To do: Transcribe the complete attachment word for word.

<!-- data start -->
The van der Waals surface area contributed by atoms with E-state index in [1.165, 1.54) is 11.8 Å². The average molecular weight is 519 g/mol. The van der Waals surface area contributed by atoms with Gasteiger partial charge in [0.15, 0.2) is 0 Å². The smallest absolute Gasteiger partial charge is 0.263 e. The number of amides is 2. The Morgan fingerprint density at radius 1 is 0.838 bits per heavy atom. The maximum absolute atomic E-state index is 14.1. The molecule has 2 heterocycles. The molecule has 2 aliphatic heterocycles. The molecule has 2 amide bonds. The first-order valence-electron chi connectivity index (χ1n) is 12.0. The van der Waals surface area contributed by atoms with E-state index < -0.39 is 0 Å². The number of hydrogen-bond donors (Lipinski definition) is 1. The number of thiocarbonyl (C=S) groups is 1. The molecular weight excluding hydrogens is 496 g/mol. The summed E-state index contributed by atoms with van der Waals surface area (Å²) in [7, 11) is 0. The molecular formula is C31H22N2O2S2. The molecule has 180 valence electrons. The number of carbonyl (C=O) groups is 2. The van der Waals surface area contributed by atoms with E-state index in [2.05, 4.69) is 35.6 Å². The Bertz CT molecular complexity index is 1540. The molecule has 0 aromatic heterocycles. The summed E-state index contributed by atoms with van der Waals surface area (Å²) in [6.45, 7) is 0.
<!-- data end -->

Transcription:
The van der Waals surface area contributed by atoms with E-state index in [1.165, 1.54) is 11.8 Å². The average molecular weight is 519 g/mol. The van der Waals surface area contributed by atoms with Gasteiger partial charge in [0.15, 0.2) is 0 Å². The smallest absolute Gasteiger partial charge is 0.263 e. The number of amides is 2. The Morgan fingerprint density at radius 1 is 0.838 bits per heavy atom. The maximum absolute atomic E-state index is 14.1. The molecule has 2 heterocycles. The molecule has 2 aliphatic heterocycles. The molecule has 2 amide bonds. The first-order valence-electron chi connectivity index (χ1n) is 12.0. The van der Waals surface area contributed by atoms with E-state index < -0.39 is 0 Å². The number of hydrogen-bond donors (Lipinski definition) is 1. The number of thiocarbonyl (C=S) groups is 1. The molecular weight excluding hydrogens is 496 g/mol. The summed E-state index contributed by atoms with van der Waals surface area (Å²) in [7, 11) is 0. The molecular formula is C31H22N2O2S2. The molecule has 180 valence electrons. The number of carbonyl (C=O) groups is 2. The van der Waals surface area contributed by atoms with E-state index in [2.05, 4.69) is 35.6 Å². The Bertz CT molecular complexity index is 1540. The molecule has 0 aromatic heterocycles. The summed E-state index contributed by atoms with van der Waals surface area (Å²) in [6.45, 7) is 0.